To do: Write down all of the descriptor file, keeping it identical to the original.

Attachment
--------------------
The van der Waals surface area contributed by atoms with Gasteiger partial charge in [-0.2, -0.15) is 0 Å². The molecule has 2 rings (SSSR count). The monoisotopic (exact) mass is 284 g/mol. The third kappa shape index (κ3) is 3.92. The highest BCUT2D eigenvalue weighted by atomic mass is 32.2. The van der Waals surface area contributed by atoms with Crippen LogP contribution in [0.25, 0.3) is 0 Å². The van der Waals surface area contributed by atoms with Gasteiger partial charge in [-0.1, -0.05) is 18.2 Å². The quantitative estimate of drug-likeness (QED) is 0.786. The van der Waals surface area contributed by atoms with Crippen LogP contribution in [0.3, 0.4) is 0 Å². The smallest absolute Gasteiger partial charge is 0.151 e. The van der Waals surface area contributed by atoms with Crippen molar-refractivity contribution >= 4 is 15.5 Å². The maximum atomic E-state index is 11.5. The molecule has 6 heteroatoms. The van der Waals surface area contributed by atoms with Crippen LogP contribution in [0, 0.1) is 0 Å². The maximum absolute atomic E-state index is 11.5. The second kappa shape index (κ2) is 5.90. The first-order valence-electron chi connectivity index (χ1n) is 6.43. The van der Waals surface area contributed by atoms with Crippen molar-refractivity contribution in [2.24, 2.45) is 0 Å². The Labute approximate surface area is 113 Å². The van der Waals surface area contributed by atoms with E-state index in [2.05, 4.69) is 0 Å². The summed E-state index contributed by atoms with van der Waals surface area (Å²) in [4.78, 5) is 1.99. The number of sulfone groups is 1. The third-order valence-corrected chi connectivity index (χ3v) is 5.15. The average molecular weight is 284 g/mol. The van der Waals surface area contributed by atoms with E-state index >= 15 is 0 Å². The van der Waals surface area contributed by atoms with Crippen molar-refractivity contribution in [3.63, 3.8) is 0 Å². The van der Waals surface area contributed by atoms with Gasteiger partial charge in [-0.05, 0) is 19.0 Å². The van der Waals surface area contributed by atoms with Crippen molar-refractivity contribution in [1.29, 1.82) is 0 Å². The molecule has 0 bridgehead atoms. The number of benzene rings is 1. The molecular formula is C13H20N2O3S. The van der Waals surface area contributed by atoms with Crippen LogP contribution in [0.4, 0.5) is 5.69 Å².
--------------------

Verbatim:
The van der Waals surface area contributed by atoms with Gasteiger partial charge in [-0.2, -0.15) is 0 Å². The molecule has 2 rings (SSSR count). The monoisotopic (exact) mass is 284 g/mol. The third kappa shape index (κ3) is 3.92. The highest BCUT2D eigenvalue weighted by atomic mass is 32.2. The van der Waals surface area contributed by atoms with Crippen LogP contribution in [0.25, 0.3) is 0 Å². The van der Waals surface area contributed by atoms with Gasteiger partial charge in [-0.1, -0.05) is 18.2 Å². The quantitative estimate of drug-likeness (QED) is 0.786. The van der Waals surface area contributed by atoms with Crippen LogP contribution in [0.3, 0.4) is 0 Å². The smallest absolute Gasteiger partial charge is 0.151 e. The van der Waals surface area contributed by atoms with Crippen molar-refractivity contribution >= 4 is 15.5 Å². The maximum atomic E-state index is 11.5. The molecule has 6 heteroatoms. The van der Waals surface area contributed by atoms with Crippen LogP contribution in [0, 0.1) is 0 Å². The maximum absolute atomic E-state index is 11.5. The second kappa shape index (κ2) is 5.90. The first-order valence-electron chi connectivity index (χ1n) is 6.43. The van der Waals surface area contributed by atoms with Crippen molar-refractivity contribution in [2.24, 2.45) is 0 Å². The Labute approximate surface area is 113 Å². The van der Waals surface area contributed by atoms with E-state index in [2.05, 4.69) is 0 Å². The summed E-state index contributed by atoms with van der Waals surface area (Å²) in [4.78, 5) is 1.99. The number of sulfone groups is 1. The third-order valence-corrected chi connectivity index (χ3v) is 5.15. The average molecular weight is 284 g/mol. The van der Waals surface area contributed by atoms with E-state index >= 15 is 0 Å². The van der Waals surface area contributed by atoms with Crippen molar-refractivity contribution in [3.63, 3.8) is 0 Å². The van der Waals surface area contributed by atoms with Gasteiger partial charge in [-0.05, 0) is 19.0 Å². The van der Waals surface area contributed by atoms with Crippen molar-refractivity contribution in [1.29, 1.82) is 0 Å². The molecule has 0 bridgehead atoms. The number of benzene rings is 1. The molecular formula is C13H20N2O3S. The van der Waals surface area contributed by atoms with Crippen LogP contribution in [0.4, 0.5) is 5.69 Å².